"Six Rivers Conference"
To the south of the eerie and mysterious Seventh River? (See p. 49.)
Six Rivers National Forest is a U.S. National Forest located in the northwestern corner of California, with a U.S. Mail address in Eureka, CA. The Six Rivers Youth Football Conference is also headquartered in Eureka.
"nacreous pretty saw"
Referring to the mother-of-pearl grips on "Cheryl's" chainsaw. And yet another phallic reference, "nacreous" being a common adjective to describe a male's ejaculate.
"hotshot PI lawyers"
PI = Normally short for personal injury, but here perhaps purchase of information, as noted on p. 24.
- The context definitely suggests Personal Injury, not Purchase of Information. "these are all folks now who like to sue..." and PI lawsuits are what they're bringing.
"George Lucas and all his crew"
The forest sequences of the Star Wars sequel were shot in the area.
The act of passing or jumping through a window. Defenestration is the act of throwing something [or someone] out of a window.
...say there Lemay!
General "Bomb them back to the Stone Age!" Curtis Lemay ?
His partner, Van Meter, was calling from the Cucumber Lounge...
The name is likely a tip of the hat to Solomon Lee Van Meter, Jr. (1888-1937) who's brilliant idea was to invent a parachute that was strapped onto the pilot instead of attached to the plane itself, as early parachutes were. He also invented the quick-release mechanism called the ripcord. His patents were granted in 1916. From the Aviation Museum of Kentucky website
Or mebbe to Homer Van Meter, gunman and right hand man for John Dillinger, filmically portrayed by the likes of Elisha Cook, Jr., (1957) and Harry Dean Stanton (1973). The best line from the Wikipedia page linked above has it that "There are conflicting accounts of Van Meter's personality, although all agree that he was an inveterate clown and prankster."
Or perhaps Van Morrison, a singer popular in the sixties (and beyond).
There is no Vineland County on the California map. Pynchon appears to have created Vineland County from parts of Mendocino, Humboldt, and Del Norte Counties. However, on page 43 of Inherent Vice, Pynchon writes "Scott had been playing with a local group known as the Corvairs, till half of them decided to join the northward migration of those years up to Humboldt, Vineland, and Del Norte". This leaves out Mendocino, which was part of the "hippie migration", and best fits the name Vineland, since it's the only one of the three that's been a major grape producer in the past. Jump to page 317 for more evidence that Vineland lies on the border between Humboldt and Del Norte Counties.
Vineland was actually a farming community in real history that was located in Santa Clara County, near Los Gatos, Calif. in the later half of the 19th century. I came across this studying old voter registration records. While Pynchon's fictional town and county seem to be further north, this general area of Calif. is central in the book.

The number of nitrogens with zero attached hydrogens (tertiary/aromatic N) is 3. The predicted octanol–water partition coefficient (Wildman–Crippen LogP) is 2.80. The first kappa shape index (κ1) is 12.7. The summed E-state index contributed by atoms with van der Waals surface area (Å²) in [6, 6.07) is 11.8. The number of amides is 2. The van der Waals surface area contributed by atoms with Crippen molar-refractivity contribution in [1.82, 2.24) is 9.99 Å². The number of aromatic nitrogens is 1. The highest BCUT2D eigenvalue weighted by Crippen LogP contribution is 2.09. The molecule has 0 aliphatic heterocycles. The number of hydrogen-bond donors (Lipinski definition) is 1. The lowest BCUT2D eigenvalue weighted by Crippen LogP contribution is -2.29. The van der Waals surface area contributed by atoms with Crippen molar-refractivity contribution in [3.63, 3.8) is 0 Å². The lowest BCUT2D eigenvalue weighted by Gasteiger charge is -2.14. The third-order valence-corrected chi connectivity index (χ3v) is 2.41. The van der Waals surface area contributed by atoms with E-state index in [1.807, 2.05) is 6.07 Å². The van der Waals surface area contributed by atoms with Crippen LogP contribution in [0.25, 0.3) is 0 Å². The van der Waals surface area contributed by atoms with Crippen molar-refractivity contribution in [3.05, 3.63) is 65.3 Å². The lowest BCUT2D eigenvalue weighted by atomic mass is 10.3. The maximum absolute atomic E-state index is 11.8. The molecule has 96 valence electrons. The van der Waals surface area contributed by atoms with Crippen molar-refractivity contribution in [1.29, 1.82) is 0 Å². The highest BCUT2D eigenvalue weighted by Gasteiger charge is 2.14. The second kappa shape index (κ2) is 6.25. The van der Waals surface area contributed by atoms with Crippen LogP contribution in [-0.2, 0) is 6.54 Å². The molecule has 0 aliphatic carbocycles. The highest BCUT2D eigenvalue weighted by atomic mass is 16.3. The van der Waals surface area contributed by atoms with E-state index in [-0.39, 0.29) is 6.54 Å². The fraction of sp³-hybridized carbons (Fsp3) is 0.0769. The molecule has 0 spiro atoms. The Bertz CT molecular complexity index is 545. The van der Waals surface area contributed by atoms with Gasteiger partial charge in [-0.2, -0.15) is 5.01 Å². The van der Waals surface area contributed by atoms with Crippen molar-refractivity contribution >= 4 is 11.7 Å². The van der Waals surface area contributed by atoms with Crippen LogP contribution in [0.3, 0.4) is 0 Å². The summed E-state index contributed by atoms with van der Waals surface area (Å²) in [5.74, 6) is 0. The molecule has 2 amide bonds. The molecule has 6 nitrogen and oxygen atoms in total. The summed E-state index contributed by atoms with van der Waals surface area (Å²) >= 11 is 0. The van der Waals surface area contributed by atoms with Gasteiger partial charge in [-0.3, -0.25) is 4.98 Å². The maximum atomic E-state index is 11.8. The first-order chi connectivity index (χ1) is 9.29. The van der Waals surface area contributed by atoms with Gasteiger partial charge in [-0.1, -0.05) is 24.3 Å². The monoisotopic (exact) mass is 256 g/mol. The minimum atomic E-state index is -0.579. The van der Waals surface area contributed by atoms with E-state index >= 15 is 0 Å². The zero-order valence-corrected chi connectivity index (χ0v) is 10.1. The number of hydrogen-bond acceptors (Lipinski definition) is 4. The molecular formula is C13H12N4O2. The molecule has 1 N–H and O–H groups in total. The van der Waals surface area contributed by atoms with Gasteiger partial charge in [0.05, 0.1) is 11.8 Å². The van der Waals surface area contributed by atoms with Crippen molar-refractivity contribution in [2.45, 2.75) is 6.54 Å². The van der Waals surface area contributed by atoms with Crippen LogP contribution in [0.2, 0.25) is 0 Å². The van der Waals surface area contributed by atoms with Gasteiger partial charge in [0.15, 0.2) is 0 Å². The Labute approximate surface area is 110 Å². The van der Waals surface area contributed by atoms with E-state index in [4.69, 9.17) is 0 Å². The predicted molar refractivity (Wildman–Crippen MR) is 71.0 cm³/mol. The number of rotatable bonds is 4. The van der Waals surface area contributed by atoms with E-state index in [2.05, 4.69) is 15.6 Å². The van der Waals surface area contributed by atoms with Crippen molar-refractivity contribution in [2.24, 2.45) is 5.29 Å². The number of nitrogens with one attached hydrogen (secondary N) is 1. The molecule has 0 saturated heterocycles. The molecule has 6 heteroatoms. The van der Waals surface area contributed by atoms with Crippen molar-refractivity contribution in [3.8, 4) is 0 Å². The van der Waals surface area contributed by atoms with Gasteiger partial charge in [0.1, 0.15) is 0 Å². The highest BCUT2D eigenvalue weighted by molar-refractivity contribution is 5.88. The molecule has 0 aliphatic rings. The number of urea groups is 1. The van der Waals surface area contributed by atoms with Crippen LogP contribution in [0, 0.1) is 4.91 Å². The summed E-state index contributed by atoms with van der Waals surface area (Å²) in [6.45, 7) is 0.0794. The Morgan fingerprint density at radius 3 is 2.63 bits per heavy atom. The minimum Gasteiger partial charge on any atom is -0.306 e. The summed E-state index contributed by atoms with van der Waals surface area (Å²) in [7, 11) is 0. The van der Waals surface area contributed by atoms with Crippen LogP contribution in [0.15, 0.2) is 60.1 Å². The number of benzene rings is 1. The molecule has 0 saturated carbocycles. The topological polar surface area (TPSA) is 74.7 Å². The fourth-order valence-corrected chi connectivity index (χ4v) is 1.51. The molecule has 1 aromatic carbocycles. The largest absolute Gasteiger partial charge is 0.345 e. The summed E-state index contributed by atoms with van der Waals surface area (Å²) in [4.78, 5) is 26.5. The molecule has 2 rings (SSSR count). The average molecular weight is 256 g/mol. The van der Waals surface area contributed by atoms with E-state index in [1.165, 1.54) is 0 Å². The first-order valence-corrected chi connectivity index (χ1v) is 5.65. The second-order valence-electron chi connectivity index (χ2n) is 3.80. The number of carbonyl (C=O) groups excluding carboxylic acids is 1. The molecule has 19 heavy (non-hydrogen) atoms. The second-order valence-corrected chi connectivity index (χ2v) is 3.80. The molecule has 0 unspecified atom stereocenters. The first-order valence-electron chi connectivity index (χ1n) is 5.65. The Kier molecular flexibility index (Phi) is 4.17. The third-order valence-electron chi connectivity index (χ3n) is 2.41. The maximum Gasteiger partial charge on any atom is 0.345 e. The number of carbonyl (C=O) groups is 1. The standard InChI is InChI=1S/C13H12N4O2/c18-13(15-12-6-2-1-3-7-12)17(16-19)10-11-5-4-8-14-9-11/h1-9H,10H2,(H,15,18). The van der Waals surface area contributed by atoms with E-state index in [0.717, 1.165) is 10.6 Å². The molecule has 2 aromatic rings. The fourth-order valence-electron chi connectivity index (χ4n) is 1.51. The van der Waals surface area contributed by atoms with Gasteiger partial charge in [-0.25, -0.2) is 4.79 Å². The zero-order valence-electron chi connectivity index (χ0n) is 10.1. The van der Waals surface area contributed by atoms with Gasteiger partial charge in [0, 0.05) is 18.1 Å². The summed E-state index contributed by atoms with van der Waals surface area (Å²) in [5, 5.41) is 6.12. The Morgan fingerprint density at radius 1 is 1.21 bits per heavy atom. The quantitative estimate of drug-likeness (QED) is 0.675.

"cop vehicles...playing the 'Jeopardy' theme on their sirens."
The first of many TV show / theme song references, this one to the popular game show Jeopardy! which began airing on March 30, 1964. Listen on YouTube.
"unrelenting...bickering...[caused by] unquiet ghosts"
A pre-hint of the Thanatoids?
"one of those gotta-shit throbs of fear."
An apt description, if you've ever felt it. Pynchon seems big on these visceral fear reactions; see also p. 45 ("intestinal pangs of fear"), p. 116 ("stone bowelflash"), p. 207 ("a throb of fear went right up his asshole"), p. 299 ("rectal spasms of fear,") and elsewhere.
Zoyd’s longtime pursuer, DEA field agent Hector Zuñiga
To hector is to harass. Pynchon often alludes to opera in his work, and in Georges Bizet's French opéra comique, Carmen (1875), there is the character Zuniga (without the tilde), an officer who arrests the beautiful gypsy Carmen after she is involved in a fight with another woman at the cigarette factory where they work. Synopsis
"Dream on, Zoyd."
Pynchon seems to be using the authorial voice with slightly higher profile than previously, speaking directly to characters (and readers) with comments like this.
"Hector stood over by the toilets pretending to play a Zaxxon machine..."
Zaxxon is a 1982 arcade game developed by Ikegami Tsushinki and released by Sega. The game gives the player the experience of flying a fighter craft through a fortress while shooting at enemy entities (missiles, enemy gunfire, etc.). Wikipedia
The name may be a play on "rave on," but it's also been suggested that it might derive from huevon, a Spanish word meaning egg, but also referring to a testicle -- hence someone with "big balls." (Pynchon did live in Mexico for a while...) In any case, Wayvone is also a remittance man, someone who gets paid a small but regular amount of money to stay out of trouble in some far-away place. Pynchon seems fond of the type -- there are several in V. and Gravity's Rainbow, and the latter even has a remittance horse (named Snake). Is it pronounced "wavy one"?
In Chicano slang, a lazy man ["heavy balls" making activity difficult or distasteful].
Cerruti suits have been around since the 1950s, a symbol of prestige and excellence in men's suits. Italian designer Nino Cerruti (b. 1930) is the creator of the line, which continues to this day (as does Mr. Cerruti). In the 1980s, Wayvone's look was fashionable with the greed-is-good Wall Street crowd.
The expensive foreign suit and shoes (inappropriate for rural Northern California), the Italian designer, the oblique reference to his father's City occupation, his perhaps-Italian name (way-voh-nee, rhyming with cojone or maybe Capone, a Capone-of-the-Waves i.e. a California Capone?) all stereotype him as a Mafioso.
Meaning Zoyd has more-or-less resisted Zuniga's attempt to "turn" him into an informer/betrayer. The sexual metaphor prefigures many references to Frenesi's pussy (which she blames for driving her far beyond this stage).
"Wheel of Fortune"
Wheel of Fortune is an American Tube game show, hosted by Pat Sajak and Vanna White. It is the longest-running syndicated game show in American television history.